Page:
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Job Allocation Rules and Sorting Efficiency: Experimental Outcomes in a Peter Principle Environment

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  • David L. Dickinson

    () (Appalachian State University, Department of Economics, Boone, NC 28608, USA;)

  • Marie Claire Villeval

    () (University of Lyon, Lyon, F-69007, France; Centre Nationale de Recherche Scientifique, Groupe d'Analyse et de Théorie Economique, 93 chemin des Mouilles, Ecully, F-69130, France (current address); Institute for the Study of Labor, Bonn, Germany)

Abstract

An important issue in personnel economics is the design of efficient job allocation rules. Firms often use promotions both to sort workers across jobs and to provide them with incentives. However, the Peter Principle states that employees' output tends to fall after a promotion. Lazear (2004) suggests that self-selection may improve job allocation efficiency while preserving incentive effects. We reproduce this Peter Principle in the laboratory and compare the efficiency of a promotion standard with subjects self-selecting their task. We find no evidence of effort distortion, as predicted by theory. Furthermore, we find that when the Peter Principle is not severe, promotion rules often dominate self-selection efficiency of task assignment. Results are consistent with imperfect appraisal of transitory ability and a lack of strategic behavior.

Suggested Citation

  • David L. Dickinson & Marie Claire Villeval, 2012. "Job Allocation Rules and Sorting Efficiency: Experimental Outcomes in a Peter Principle Environment," Southern Economic Journal, Southern Economic Association, vol. 78(3), pages 842-859, January.
  • Handle: RePEc:sej:ancoec:v:78:3:y:2012:p:543-556
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    File URL: http://dx.doi.org/10.4284/0038-4038-78.3.842
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    References listed on IDEAS

    as
    1. Dan Bernhardt, 1995. "Strategic Promotion and Compensation," Review of Economic Studies, Oxford University Press, vol. 62(2), pages 315-339.
    2. Margaret A. Meyer, 1991. "Learning from Coarse Information: Biased Contests and Career Profiles," Review of Economic Studies, Oxford University Press, vol. 58(1), pages 15-41.
    3. James A. Fairburn & James M. Malcomson, 2001. "Performance, Promotion, and the Peter Principle," Review of Economic Studies, Oxford University Press, vol. 68(1), pages 45-66.
    4. Michael Waldman, 1984. "Job Assignments, Signalling, and Efficiency," RAND Journal of Economics, The RAND Corporation, vol. 15(2), pages 255-267, Summer.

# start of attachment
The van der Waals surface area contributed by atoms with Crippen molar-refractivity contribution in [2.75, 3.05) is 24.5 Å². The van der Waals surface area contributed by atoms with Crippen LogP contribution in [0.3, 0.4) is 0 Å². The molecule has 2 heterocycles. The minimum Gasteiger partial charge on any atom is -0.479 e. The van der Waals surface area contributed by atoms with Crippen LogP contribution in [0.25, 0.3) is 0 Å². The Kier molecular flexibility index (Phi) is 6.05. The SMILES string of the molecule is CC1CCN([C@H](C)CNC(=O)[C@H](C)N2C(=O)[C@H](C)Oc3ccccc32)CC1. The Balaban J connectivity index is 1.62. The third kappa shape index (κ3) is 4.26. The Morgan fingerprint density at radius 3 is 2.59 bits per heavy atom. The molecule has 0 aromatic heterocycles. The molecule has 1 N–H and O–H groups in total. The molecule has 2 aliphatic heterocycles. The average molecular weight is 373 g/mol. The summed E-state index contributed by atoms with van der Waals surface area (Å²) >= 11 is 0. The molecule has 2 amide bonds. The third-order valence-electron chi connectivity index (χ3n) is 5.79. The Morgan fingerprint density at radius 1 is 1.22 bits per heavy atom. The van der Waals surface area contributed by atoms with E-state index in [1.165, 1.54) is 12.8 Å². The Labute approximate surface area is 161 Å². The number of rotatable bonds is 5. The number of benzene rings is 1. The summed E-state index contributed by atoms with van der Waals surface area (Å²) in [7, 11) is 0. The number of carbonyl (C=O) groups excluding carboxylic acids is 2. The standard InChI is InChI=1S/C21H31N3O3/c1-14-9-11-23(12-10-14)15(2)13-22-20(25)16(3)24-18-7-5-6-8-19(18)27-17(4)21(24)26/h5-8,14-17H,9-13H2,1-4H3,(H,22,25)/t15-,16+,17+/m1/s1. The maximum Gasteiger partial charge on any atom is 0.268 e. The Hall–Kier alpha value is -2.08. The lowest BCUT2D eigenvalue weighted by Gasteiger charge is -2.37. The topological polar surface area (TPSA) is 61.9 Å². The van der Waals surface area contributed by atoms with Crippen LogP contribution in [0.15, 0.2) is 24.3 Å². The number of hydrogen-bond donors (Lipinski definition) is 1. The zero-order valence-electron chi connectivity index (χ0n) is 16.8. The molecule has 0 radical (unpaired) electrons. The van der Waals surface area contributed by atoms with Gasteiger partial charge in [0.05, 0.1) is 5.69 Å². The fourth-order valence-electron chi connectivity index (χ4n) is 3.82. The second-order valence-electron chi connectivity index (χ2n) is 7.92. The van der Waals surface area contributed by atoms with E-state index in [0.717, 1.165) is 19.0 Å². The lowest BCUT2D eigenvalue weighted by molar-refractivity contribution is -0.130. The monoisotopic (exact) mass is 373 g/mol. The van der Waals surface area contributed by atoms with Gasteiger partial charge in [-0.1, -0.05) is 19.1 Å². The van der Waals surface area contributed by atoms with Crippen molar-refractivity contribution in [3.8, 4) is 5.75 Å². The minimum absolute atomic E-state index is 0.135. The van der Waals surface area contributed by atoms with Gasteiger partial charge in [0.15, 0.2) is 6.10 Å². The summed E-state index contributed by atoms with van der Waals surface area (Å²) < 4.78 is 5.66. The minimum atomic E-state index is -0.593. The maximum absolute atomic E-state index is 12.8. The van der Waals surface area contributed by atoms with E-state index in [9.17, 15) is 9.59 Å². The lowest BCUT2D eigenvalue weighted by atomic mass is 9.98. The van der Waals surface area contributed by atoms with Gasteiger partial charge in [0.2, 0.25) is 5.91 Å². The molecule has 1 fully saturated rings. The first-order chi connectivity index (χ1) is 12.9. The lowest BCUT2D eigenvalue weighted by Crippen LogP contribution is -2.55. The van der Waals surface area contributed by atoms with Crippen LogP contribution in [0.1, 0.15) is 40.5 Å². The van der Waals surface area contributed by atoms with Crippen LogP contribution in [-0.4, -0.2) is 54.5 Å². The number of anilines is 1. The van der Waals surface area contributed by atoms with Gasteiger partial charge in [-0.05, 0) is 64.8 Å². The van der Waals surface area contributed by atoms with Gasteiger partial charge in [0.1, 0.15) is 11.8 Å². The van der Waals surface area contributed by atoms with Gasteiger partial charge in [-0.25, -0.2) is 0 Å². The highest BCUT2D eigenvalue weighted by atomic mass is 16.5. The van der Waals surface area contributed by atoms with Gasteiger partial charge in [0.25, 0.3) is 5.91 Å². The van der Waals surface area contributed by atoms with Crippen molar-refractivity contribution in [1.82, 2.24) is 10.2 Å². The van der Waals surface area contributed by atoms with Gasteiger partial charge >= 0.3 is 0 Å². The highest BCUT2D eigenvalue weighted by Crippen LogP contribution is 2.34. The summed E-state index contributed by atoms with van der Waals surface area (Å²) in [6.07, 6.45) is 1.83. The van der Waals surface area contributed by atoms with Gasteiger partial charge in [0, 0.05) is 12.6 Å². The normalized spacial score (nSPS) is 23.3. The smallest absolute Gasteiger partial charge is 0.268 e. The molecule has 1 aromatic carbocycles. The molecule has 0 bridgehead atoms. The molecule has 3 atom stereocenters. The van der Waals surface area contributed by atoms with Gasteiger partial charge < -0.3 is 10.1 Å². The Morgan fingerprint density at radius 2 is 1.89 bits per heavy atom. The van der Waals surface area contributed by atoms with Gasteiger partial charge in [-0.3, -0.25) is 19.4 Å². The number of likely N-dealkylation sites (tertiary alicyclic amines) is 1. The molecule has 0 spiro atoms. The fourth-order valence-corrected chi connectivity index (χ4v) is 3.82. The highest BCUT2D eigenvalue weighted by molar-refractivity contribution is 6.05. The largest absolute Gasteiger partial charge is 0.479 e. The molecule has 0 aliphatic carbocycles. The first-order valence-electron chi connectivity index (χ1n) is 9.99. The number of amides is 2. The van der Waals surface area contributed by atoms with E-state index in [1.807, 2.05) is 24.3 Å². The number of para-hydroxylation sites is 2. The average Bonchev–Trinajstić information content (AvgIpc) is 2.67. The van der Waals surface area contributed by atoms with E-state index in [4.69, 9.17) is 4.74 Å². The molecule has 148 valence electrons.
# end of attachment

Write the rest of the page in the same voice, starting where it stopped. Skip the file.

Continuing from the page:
5. Bernhardt, Dan & Scoones, David, 1993. "Promotion, Turnover, and Preemptive Wage Offers," American Economic Review, American Economic Association, vol. 83(4), pages 771-791, September.
    6. Prendergast, Canice & Topel, Robert H, 1996. "Favoritism in Organizations," Journal of Political Economy, University of Chicago Press, vol. 104(5), pages 958-978, October.
    7. Eric Van den Steen, 2004. "Rational Overoptimism (and Other Biases)," American Economic Review, American Economic Association, vol. 94(4), pages 1141-1151, September.
    8. Gibbons, Robert & Waldman, Michael, 1999. "Careers in organizations: Theory and evidence," Handbook of Labor Economics,in: O. Ashenfelter & D. Card (ed.), Handbook of Labor Economics, edition 1, volume 3, chapter 36, pages 2373-2437 Elsevier.
    9. Dan Lovallo & Colin Camerer, 1999. "Overconfidence and Excess Entry: An Experimental Approach," American Economic Review, American Economic Association, vol. 89(1), pages 306-318, March.
    10. Edward P. Lazear, 2004. "The Peter Principle: A Theory of Decline," Journal of Political Economy, University of Chicago Press, vol. 112(S1), pages 141-163, February.
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    More about this item

    JEL classification:

    • C91 - Mathematical and Quantitative Methods - - Design of Experiments - - - Laboratory, Individual Behavior
    • J24 - Labor and Demographic Economics - - Demand and Supply of Labor - - - Human Capital; Skills; Occupational Choice; Labor Productivity
    • J33 - Labor and Demographic Economics - - Wages, Compensation, and Labor Costs - - - Compensation Packages; Payment Methods
    • M51 - Business Administration and Business Economics; Marketing; Accounting; Personnel Economics - - Personnel Economics - - - Firm Employment Decisions; Promotions
    • M52 - Business Administration and Business Economics; Marketing; Accounting; Personnel Economics - - Personnel Economics - - - Compensation and Compensation Methods and Their Effects

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